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Relationship between membrane fatty acids and cognitive symptoms and information processing in individuals at ultra-high risk for psychosis

Version 2 2024-05-30, 15:34
Version 1 2014-11-03, 12:26
journal contribution
posted on 2024-05-30, 15:34 authored by SW Kim, MR Schäfer, CM Klier, Michael BerkMichael Berk, S Rice, K Allott, CF Bartholomeusz, SL Whittle, E Pilioussis, C Pantelis, PD McGorry, GP Amminger
Cognitive symptoms and impairment are central to schizophrenia and often an early sign of this condition. The present study investigated biological correlates of cognitive symptoms and performance in individuals at ultra-high risk (UHR) for psychosis. The study sample comprised 80 neuroleptic-naïve UHR individuals aged 13-25 years. Associations among erythrocyte membrane fatty acid levels, measured by gas chromatography, and cognitive functioning were investigated in UHR patients. Subjects were divided into terciles based on their scores on the cognitive factor of the Positive and Negative Syndrome Scale. The Zahlen-Verbindungs Test (ZVT) (the number-combination test) was also used as a measure of information-processing speed. Exploratory analysis was conducted to investigate the relationship between membrane fatty acid levels with the size of the intracranial area (ICA), a neurodevelopmental measure relevant to schizophrenia, in half of subjects (n=40) using magnetic resonance imaging. The adjusted analysis revealed that omega-9 eicosenoic and erucic acid levels were significantly higher, but omega-3 docosahexaenoic acid levels were significantly lower, in the cognitively impaired than in the cognitively intact group. We found a significant negative association of eicosenoic, erucic, and gamma-linoleic acids with ZVT scores. A negative association between ICA and membrane levels of eicosenoic acid was also found. This is the first study to demonstrate the relationship between membrane fatty acids and cognitive function in neuroleptic-naïve subjects at UHR for psychosis. The study findings indicate that abnormalities in membrane fatty acids may be associated with the neurodevelopmental disruption associated with the cognitive impairments of individuals at UHR for psychosis.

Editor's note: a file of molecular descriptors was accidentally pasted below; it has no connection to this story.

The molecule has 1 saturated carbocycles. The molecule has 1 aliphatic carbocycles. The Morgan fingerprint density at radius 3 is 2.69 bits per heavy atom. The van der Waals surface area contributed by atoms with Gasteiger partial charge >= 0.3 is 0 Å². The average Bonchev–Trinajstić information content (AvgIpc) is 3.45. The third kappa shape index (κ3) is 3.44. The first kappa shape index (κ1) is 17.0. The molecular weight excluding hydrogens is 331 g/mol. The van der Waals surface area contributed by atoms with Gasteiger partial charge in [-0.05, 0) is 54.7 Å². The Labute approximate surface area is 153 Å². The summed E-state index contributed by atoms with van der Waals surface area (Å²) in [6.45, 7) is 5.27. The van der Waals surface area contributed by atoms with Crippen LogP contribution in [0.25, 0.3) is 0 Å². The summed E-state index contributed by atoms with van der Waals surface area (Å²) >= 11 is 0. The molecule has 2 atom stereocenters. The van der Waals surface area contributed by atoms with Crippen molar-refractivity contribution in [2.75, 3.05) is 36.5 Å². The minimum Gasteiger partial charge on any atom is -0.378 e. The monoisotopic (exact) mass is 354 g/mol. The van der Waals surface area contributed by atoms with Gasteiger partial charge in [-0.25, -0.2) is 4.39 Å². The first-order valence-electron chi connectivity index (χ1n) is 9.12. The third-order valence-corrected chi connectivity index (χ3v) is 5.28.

History

Journal

Schizophrenia Research

Volume

158

Pagination

39-44

Location

Amsterdam, The Netherlands

ISSN

1573-2509

eISSN

1573-2509

Language

eng

Publication classification

C Journal article, C1 Refereed article in a scholarly journal

Copyright notice

2014, Elsevier

Issue

1-3

Publisher

Elsevier